Friday, June 14, 2013

Obamacare unaffordable for low-wage workers


The Affordable Care Act or Obamacare health care law may be unaffordable for many low-wage workers, which includes big chain restaurants, hotels, retail stores, and other businesses.

Yes, the law requires medium-sized and large employers to offer affordable coverage or they will be penalized. However, some policy experts say businesses can get off the hook while the employees could still face a federal requirement to get health insurance.

Still many are expected to remain uninsured and would rather risk being penalized because the law states that  workers with an offer of "affordable" workplace coverage are not entitled to new tax credits for private insurance, which could be a better deal for those on the lower income middle class.

Ron Pollack, president of Families USA (liberal advocacy group) said: "Some people may not gain the benefit of affordable employer coverage. It is an imperfection in the new law. The new law is a big step in the right direction, but it is not perfect, and it will require future improvements."

Andy Stern of the Service Employees International Union said: "The provision is an avoidance opportunity for big businesses."

The law requires businesses with 50 or more full-time workers to offer coverage that meets certain basic standards and costs no more than 9.5 percent of an employee's income. Failure to do so means fines for the employer.

For an employee making $21,000 a year, 9.5 percent of their income could mean premiums as high as $1,995 and the insurance would still be considered affordable.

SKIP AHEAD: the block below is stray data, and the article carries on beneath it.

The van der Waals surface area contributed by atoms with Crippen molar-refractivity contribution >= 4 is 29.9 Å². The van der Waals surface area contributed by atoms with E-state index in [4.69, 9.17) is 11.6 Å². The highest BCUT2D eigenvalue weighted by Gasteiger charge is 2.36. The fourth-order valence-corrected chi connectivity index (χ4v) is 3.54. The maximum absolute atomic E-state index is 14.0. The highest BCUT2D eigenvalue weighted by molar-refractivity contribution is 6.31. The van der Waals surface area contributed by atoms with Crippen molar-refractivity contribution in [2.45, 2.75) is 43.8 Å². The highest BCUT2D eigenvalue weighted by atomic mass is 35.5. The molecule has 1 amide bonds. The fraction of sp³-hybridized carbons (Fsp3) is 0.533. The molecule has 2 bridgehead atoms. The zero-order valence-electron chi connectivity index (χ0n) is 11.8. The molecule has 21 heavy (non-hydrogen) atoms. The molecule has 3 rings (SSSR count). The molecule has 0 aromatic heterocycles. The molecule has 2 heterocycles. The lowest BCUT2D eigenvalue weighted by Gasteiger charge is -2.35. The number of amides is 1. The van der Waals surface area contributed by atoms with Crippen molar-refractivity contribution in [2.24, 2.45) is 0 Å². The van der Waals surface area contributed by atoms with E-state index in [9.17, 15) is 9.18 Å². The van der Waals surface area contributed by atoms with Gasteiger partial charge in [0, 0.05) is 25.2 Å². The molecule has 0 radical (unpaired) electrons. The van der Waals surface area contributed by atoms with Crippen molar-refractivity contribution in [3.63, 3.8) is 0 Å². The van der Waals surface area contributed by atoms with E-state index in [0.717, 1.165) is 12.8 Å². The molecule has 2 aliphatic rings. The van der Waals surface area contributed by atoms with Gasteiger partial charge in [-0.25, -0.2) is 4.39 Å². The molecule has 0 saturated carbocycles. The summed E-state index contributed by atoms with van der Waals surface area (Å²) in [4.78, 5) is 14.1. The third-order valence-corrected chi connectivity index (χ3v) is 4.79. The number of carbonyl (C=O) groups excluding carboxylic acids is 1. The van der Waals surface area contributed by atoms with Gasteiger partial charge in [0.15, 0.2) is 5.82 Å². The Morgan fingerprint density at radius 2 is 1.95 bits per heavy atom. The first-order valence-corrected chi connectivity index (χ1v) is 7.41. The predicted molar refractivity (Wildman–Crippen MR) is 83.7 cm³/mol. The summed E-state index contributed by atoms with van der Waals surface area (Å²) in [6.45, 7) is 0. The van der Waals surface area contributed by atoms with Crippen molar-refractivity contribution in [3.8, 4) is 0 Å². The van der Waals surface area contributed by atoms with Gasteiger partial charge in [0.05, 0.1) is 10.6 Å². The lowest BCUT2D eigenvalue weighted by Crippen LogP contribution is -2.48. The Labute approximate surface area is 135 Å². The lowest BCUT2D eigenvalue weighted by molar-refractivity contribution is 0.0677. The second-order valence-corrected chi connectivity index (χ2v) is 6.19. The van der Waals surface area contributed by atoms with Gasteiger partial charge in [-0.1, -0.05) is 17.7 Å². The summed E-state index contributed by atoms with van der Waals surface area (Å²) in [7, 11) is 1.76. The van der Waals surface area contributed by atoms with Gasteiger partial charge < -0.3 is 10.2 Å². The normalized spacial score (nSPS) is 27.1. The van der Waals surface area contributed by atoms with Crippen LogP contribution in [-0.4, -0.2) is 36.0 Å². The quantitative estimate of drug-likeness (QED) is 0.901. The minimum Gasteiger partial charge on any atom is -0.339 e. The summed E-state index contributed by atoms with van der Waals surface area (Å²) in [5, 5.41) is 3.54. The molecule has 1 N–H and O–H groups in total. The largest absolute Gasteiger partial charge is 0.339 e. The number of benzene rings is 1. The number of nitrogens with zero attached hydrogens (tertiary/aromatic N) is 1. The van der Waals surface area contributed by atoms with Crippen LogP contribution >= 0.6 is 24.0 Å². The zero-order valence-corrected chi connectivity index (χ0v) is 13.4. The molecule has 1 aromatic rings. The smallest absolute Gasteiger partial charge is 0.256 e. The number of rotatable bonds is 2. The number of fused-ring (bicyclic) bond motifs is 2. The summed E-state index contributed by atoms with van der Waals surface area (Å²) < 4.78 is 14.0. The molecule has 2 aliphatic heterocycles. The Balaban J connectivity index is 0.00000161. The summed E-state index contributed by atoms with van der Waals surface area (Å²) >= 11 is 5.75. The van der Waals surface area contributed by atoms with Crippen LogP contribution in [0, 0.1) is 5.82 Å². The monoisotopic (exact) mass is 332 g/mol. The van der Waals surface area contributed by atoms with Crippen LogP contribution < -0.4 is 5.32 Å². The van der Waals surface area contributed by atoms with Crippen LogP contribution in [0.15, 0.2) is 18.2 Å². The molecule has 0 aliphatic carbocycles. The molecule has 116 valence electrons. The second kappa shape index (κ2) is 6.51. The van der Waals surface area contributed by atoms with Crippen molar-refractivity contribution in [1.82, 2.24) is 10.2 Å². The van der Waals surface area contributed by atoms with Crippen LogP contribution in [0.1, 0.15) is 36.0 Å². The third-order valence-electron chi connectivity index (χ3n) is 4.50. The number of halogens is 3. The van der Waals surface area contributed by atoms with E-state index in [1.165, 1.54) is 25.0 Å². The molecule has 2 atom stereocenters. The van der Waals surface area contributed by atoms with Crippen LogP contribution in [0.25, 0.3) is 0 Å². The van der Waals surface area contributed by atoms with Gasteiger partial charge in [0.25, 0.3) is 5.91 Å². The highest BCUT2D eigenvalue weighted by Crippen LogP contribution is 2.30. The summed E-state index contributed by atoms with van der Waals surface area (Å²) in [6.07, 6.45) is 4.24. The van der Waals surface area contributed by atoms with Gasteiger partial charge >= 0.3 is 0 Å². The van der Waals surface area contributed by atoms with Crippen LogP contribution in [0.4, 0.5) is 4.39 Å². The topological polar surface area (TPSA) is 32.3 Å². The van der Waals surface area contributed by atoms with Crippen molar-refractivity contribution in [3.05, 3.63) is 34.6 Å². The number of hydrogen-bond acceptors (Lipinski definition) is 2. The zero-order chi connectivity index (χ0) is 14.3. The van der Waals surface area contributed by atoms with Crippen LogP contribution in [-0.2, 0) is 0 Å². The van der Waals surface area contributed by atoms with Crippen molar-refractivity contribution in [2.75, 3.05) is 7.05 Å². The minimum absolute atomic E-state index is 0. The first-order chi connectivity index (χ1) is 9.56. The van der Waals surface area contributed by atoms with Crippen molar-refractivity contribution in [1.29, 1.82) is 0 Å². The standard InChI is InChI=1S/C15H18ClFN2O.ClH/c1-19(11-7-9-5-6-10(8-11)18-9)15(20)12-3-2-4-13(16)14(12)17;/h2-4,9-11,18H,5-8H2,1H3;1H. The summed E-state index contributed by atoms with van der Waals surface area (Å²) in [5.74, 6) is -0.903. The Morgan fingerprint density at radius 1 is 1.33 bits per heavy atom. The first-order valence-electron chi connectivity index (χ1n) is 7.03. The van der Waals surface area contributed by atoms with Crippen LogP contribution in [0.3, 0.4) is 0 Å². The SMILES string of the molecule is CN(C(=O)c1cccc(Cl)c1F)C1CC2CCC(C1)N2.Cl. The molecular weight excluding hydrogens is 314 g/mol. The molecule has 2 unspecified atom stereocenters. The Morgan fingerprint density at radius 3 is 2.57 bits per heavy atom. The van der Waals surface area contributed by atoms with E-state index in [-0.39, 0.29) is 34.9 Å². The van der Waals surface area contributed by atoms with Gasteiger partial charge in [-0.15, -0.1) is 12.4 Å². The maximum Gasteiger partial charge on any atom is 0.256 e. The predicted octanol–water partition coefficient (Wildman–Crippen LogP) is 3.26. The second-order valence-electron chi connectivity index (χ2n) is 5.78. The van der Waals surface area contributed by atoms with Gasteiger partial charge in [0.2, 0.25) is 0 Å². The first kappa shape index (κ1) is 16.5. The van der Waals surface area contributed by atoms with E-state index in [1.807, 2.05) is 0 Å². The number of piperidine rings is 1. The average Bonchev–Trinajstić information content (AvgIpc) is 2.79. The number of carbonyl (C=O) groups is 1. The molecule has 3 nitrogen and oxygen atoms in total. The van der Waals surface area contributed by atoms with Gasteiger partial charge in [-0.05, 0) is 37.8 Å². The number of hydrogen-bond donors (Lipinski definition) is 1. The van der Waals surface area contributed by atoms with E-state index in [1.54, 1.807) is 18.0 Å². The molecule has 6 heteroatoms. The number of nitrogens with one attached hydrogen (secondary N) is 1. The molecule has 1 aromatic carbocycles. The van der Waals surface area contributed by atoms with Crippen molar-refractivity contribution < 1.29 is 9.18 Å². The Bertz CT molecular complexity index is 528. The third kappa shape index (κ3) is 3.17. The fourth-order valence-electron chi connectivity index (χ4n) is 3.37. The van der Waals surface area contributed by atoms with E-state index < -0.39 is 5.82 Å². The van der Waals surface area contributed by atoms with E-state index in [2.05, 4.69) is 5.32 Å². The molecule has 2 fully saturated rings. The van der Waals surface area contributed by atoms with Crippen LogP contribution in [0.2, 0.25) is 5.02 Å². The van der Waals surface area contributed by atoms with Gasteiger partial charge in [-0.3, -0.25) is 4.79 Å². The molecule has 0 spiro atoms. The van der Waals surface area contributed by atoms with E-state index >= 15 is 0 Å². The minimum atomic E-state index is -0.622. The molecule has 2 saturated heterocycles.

Even a premium of $1,000 close to the current average for employee-only coverage could be unaffordable for someone stretching earnings in the low $20,000's.

With such a small income, "there is just not any left over for health insurance," said Shannon Demaree, head of actuarial services for the Lockton Benefit Group. "What the government is requiring employers to do isn't really something their low-paid employees want."

Based in Kansas City, Mo., Lockton is an insurance broker and benefits consultant that caters to many medium-sized businesses affected by the health care law. Actuaries like Demaree specialize in cost estimates.
Another thing to keep in mind: premiums wouldn't be the only expense for employees. For a basic plan, they could also face an annual deductible amounting to $3,000 or so, before insurance starts paying.

"If you make $20,000, are you really going to buy that?" asked Tracy Watts, health care reform leader at Mercer, a major benefits consulting firm.

And low-wage workers making more than about $15,900 won't be eligible for the law's Medicaid expansion, shutting down another possibility for getting covered.

It's not exactly the picture the administration has painted. The president portrays his health care law as economic relief for struggling workers.

"Let's make sure that everybody who is out there working hard and doing the right thing, that they're not going to go bankrupt because they get sick, that they're going to have health care they can count on," Obama said in a Chicago appearance last summer during the presidential campaign. "And we got that done."

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